Below are some answers to the most frequently asked questions. If you cannot find the answer you are looking for, please send us feedback via our contact form. Alternatively, phone or visit us in store where our staff will be on hand to answer any queries you may have. To view our wallpaper calculation chart or for tips on how to hang wallpaper, download our handy tip sheet here.

Standard wallpaper is 10m / 33′ in length unless otherwise stated.

All wallpapers should be allowed to dry naturally in a well ventilated room. Drying times will vary depending on wall surface, adhesive, atmospheric conditions, etc. Any attempt to accelerate the drying process with heat may cause the wallpaper to dry out too quickly. This can result in shrink back (edges opening up).

The short answer is no. The whole thing is related to the number of processes the wallpaper passes through during manufacture (each process rewinds the roll in the opposite direction). Manufacturers will generally look to ensure that the paper comes off the roll top first but this cannot be guaranteed and must never be assumed to be the case. Always check before hanging.

The major difference between “paste the wall” and conventional wallpaper is in their construction. Paste the wall has additional man made fibres mixed in with the pulp blend that act like a mesh. This means that “paste the wall” papers are much stronger than normal and do not expand when paste is applied. Therefore there is no soaking time required before hanging and the paste can be applied directly to the wall instead of the paper creating less mess.

The pattern repeat is the distance measured before the same part of the design is reproduced on the wallpaper. However, the pattern match refers to the matching half of the design (assuming most wallpapers are trimmed through a motif to make hanging easier) falling in relation to the opposite side of the wallpaper.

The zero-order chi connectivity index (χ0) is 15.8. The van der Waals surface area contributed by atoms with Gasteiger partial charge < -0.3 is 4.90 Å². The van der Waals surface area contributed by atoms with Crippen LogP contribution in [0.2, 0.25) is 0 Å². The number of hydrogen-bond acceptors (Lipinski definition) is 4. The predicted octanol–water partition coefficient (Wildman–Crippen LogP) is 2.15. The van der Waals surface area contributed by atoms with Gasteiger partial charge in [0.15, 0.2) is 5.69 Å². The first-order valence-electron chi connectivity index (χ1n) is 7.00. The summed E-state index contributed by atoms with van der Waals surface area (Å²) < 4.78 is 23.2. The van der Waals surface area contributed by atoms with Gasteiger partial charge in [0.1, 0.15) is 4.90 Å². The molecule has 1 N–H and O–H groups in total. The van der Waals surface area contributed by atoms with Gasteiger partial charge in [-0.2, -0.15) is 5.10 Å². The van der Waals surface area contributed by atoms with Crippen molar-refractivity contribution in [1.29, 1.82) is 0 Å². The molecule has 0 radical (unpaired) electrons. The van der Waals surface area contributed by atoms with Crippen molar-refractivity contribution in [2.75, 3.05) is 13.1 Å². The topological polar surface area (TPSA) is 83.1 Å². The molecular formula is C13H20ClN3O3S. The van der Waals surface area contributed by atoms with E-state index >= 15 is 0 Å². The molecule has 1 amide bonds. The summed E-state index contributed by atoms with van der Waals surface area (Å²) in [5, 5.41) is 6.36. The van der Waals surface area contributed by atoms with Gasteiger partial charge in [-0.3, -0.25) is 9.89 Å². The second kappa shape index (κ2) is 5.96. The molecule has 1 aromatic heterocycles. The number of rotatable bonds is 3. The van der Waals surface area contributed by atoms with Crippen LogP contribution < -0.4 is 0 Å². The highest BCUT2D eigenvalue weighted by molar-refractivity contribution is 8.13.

This is where the lining paper is hung horizontally instead of vertically. It is recommended this way, firstly, to avoid the temptation to use a join as a plumb line starting point for hanging the wallpaper onto and, secondly, to avoid the possibility of a join being hung on top of another join. This is very hard to hide and may cause a problem.

Using lining paper helps to provide a good base to paper onto. It will result in a much better finish and so we would recommend always using it.

Generally most commercial wallpaper pastes are suitable for use with our wallpapers. If you are in any doubt always follow the advise given on the manufacturers label. We would also recommend that the same paste is used for both the lining paper and the wallpaper where possible.

We do not recommend it although it is possible if you are hanging over flat wallpaper, hanging over textured or vinyl paper will not be successful as the paper will not adhere properly. It is always better to strip the existing paper before proceeding

Deciding on a paint colour can seem like a daunting task but it doesn’t need to be. A good starting to point is to think about the room you’re painting and how you want it to feel – colours can transform the atmosphere and mood of a space.  Whether you have an idea what you’re looking for or aren’t sure at all, our friendly team can work with you to help you find your perfect colour.  You can select paint from our extensive colour charts or we can tint to your ideal shade.

The amount of time it takes paint to dry can be affected by the type of paint and the conditions in the room such as temperature.  In normal conditions, interior wall paint will be touch dry within 2 hours.  You should aim to leave 2-4 hours between coats.

Firstly, measure the area to be painted (height x width) then check the coverage rate of the paint. Divide the surface area by the coverage rate, keeping in mind that you’ll likely be applying at least two coats of paint.  Our team can help you work out how much paint you require so you’re not left short!

This really depends on your desired appearance and the area you are painting. Rollers are ideal for larger areas such as walls and ceilings as they distribute more paint than brushes and leave a smooth uniform finish. If you paint a large area using paint brushes it can sometimes leave streaks and a less even surface. Rollers with a smooth surface will produce a smooth finish and fluffy rollers produce a more textured finish.  Paint brushes can be used for painting edges, trims and corners where it might be difficult to use a roller.

We recommend at least two coats to ensure an even finish and covering any imperfections. Occasionally a third coat is required if painting over a dark colour.

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